Destination Morgue

Destination Morgue is a group of adolescents who play hardcore music at local bars around the mid-Michigan area. They are significant for the piece because they provide an interesting contrast and allow the differences and similarities between the musicians to become more striking and evident.

I plan on interviewing Joe, Mike, and Destination Morgue frontman Ian. I will seek to establish a commonality between creative motivation and inspiration. Boiled down, I want to know what compels an individual to pursue musical goals, and what inspires them to project those goals onto an audience.

The progression of the piece won't necessarily follow any linear timeline. Instead I will introduce the subjects as people, then uppercut the viewer with the diversity of their individual styles. The viewer will first see basic human similarities, then see them as artists with distinct visions.

I will first shoot Joe, since he will be easiest to access. Then Mike and Destination Morgue. I'm not sure of any exact times or dates at this point.

I imagine the piece will give the viewer an idea of human connection in spite of superficial differences in musical preference. It's all music, and I aspire to show this. Joe will be the anchor, so to speak, because his stylings are more conventional and rely on preconceived notions of talent and form. Destination Morgue will be the antithesis of this, since they are almost by definition a chaotic and unorganized explosion of sound. Mike will mirror both of these sensibilities while simultaneously showering the viewer with a completely different musical experience. The impact of the piece will illustrate differences and exemplify similarities. The most important aspect of the project is to show how human experience is essentially a universal notion devoid of inherent exclusion and alienation.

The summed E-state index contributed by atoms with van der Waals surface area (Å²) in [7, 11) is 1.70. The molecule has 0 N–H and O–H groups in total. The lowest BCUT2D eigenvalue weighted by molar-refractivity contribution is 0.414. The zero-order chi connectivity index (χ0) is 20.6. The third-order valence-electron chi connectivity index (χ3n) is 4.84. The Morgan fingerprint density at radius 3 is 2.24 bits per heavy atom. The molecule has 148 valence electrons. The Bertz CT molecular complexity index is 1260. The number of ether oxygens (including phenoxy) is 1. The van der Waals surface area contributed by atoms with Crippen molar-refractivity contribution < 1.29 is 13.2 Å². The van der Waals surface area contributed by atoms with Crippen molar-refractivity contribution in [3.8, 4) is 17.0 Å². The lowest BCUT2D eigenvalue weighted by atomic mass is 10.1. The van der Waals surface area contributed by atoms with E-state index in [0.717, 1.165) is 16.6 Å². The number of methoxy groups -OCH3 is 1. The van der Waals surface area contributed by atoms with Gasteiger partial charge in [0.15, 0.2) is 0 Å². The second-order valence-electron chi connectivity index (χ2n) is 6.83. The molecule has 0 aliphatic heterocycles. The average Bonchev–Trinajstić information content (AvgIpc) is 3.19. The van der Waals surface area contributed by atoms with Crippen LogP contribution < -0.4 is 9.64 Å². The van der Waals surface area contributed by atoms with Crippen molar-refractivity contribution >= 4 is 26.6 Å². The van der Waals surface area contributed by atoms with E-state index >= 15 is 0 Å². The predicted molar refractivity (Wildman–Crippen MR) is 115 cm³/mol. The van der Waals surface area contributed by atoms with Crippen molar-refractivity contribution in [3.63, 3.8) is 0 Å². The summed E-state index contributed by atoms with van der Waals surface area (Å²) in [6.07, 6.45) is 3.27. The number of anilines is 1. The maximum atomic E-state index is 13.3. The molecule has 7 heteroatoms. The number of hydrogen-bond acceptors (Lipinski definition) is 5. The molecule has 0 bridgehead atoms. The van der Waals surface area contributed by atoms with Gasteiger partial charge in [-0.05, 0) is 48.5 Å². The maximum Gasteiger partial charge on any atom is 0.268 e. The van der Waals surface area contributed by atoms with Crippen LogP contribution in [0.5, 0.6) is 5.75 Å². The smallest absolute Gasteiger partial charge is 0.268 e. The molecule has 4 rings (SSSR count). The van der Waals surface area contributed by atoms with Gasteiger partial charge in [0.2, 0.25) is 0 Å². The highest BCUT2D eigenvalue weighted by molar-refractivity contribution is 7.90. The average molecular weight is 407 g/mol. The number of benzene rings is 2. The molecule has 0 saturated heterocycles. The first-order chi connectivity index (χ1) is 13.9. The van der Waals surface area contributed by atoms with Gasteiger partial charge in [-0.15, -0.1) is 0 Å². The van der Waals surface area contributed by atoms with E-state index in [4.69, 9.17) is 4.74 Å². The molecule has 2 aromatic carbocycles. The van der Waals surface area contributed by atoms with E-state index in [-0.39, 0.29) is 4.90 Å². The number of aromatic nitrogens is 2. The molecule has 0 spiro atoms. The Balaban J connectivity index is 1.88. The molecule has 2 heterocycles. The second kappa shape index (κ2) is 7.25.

Monday, February 1, 2010

Who inspires me?

I recently encountered the work of one Jonas Bendikson on Magnum's exemplar website. I was immediately struck by his sense of vibrancy and composition. He tells a story with a single image. Boiled down, that is what most impresses me about his pictures. The textures of the scene seem to jump out of the photo. His layering is also unbelievable as he often employs the use of a wide angle lens to give the viewer a better understanding of the environment and perspective of the subject. It is clear that when Jonas shoots, he aims to give viewers a picture worth a thousand words. It is really the most appropriate way I can describe the feelings evoked by his photos because every one is worth multiple views and not doing so is to do a disservice to the quality of the storytelling and composition. His use of color and saturation creates powerfully striking images. He probably underexposes often. Sometimes I think that photographers rely too often on using black and white as a creative crutch. I'm as guilty of this as anybody. The talent to make a statement about an individual or scene using color is something I wish to master. Some of the pictures in his portfolio seem almost alien. He has the uncanny ability to illuminate the bazaar, depraved, and beautiful aspects of any situation. The locales are also inspiring to me, because world travel is one of my aspirations as a working photojournalist. I noticed that Jonas likes to include television sets in many of his pictures as a way of commenting on society and the individuals relationship with the mass media. It is a way of creating multiple dimensions and deeper meaning in his work. Jonas Bendikson is an awesome photographer who's unique vision inspires me to think about picture taking a little differently.